Estimators > Shrinkage Estimator

## What is Shrinkage?

Shrinkage is where

**extreme values in a sample are “shrunk” towards a central value**, like the sample mean. Shrinking data can result in:

- Better, more stable, estimates for true population parameters,
- Reduced sampling and non-sampling errors,
- Smoothed spatial fluctuations.

However, the method has many disadvantages, including:

- Serious errors if the population has an atypical mean. Knowing which means are “typical” and which are “atypical” can be difficult and sometimes impossible.
- Shrunk estimators can become biased estimators, tending to underestimate the true population parameters.
- Shrunk fitted models can perform more poorly on new data sets compared to the original data set used for fitting. Specifically, r-squared “shrinks.”

In **Bayesian analysis,** shrinkage is defined in terms of priors. Shrinkage is where:

“…the posterior estimate of the prior mean is shifted from the sample mean towards the prior mean” ~ Zhao et. al.

Models that include prior distributions can result in a great improvement in the accuracy of a shrunk estimator.

## What is a Shrinkage Estimator?

A *shrinkage estimator* is** a new estimate produced by shrinking a raw estimate** (like the sample mean). For example, two extreme mean values can be combined to make one more centralized mean value; repeating this for all means in a sample will result in a revised sample mean that has “shrunk” towards the true population mean. Dozens of shrinkage estimators have been developed by various authors since Stein first introduced the idea in the 1950s. Popular ones include:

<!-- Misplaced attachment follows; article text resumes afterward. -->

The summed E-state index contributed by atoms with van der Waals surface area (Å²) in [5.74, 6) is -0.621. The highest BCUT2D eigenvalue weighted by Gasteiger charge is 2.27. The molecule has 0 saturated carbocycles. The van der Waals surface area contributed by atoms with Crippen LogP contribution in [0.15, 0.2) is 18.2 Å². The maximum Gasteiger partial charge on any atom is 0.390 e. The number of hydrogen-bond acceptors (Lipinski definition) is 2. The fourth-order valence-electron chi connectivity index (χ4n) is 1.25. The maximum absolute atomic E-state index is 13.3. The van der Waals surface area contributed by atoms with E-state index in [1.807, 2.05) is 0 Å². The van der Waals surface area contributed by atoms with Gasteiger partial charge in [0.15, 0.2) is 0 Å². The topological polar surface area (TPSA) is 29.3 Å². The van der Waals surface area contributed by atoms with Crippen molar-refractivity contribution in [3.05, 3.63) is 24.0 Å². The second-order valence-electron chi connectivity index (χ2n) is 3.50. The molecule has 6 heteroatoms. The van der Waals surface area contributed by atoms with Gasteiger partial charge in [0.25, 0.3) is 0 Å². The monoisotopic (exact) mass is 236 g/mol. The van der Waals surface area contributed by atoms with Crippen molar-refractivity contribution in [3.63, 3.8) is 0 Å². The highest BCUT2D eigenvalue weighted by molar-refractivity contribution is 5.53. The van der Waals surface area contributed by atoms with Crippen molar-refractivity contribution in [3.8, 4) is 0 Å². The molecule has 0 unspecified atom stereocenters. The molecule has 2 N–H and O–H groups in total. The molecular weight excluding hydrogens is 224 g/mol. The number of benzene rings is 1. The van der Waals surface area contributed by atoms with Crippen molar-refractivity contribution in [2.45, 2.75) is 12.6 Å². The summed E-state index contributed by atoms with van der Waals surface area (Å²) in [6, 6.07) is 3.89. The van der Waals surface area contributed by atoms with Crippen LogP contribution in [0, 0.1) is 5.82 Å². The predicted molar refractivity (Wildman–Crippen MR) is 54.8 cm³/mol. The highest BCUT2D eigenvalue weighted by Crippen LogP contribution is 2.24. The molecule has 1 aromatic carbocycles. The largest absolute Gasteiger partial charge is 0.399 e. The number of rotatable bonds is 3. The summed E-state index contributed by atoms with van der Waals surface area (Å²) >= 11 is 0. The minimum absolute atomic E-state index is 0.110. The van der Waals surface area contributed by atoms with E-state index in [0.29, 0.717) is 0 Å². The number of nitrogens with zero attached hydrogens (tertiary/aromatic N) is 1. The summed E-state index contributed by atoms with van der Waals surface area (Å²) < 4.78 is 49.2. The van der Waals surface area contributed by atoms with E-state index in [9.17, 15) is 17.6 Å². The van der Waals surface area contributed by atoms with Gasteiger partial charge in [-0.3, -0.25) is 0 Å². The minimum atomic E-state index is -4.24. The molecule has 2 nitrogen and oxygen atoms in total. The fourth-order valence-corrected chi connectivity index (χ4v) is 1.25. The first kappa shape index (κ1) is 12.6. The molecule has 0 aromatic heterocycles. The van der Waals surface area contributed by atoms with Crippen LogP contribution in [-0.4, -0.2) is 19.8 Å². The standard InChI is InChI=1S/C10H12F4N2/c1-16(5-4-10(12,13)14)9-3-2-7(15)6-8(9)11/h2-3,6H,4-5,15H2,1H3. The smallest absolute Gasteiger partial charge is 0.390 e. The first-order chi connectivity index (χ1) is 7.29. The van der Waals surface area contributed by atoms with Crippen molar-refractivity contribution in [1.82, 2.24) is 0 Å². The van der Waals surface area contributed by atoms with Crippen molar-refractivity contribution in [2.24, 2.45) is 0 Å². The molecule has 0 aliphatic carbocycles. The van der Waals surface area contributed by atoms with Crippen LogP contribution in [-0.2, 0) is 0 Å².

**Lasso estimator**(used in lasso regression),**Ridge estimator**: used in ridge regression to improve the least-squares estimate when multicollinearity is present,**Stein-type estimators**, including the “original” James-Stein estimator.

Other shrinkage methods include step-wise regression, which reduces the shrinkage factor to zero or one, least angle regression and cross-validatory approaches.

**References**:

Efron B, Morris C. Data analysis using Stein’s estimator and its generalisation. J. Am. Stat. Assoc. 1975;70:311–319

Horl, A.E., and Kennard, R.W. (1970). “Ridge Regression: Biased Estimation for Nonorthogonal Problems.” *Technometrics*. Vol. 12, No. 1, pp 55-68.

James, W., and Stein, C., (1961). “Estimation with Quadratic Loss.” Proceedings of the Fourth Berkeley Symposium, Vol. 1 (Berkeley, California: University of California Press), pp. 361-379.

Rolph, J.E., (1976). “Choosing…Estimators for Regression Problems.” *Communication in Statistics- Theory and Methods*. 5(9):789-802. January.

Stein C. (1956). “Inadmissibility of the usual estimator for the mean of a multivariate normal distribution“. Proceedings of the Third Berkeley Symposium on Mathematical Statistics and Probability. Vol. 1. University of California Press; Berkeley, CA, USA: pp. 197–208

Zhao, Y., et. al (2010). “On Application of the Empirical Bayes…in Epidemiological Settings.” Int J Environ Res Public Health. 2010 Feb; 7(2): 380–394.

Published online Jan 28. doi: 10.3390/ijerph7020380.

If you prefer an online interactive environment to learn R and statistics, this *free R Tutorial by Datacamp* is a great way to get started. If you're are somewhat comfortable with R and are interested in going deeper into Statistics, try *this Statistics with R track*.

*Facebook page*and I'll do my best to help!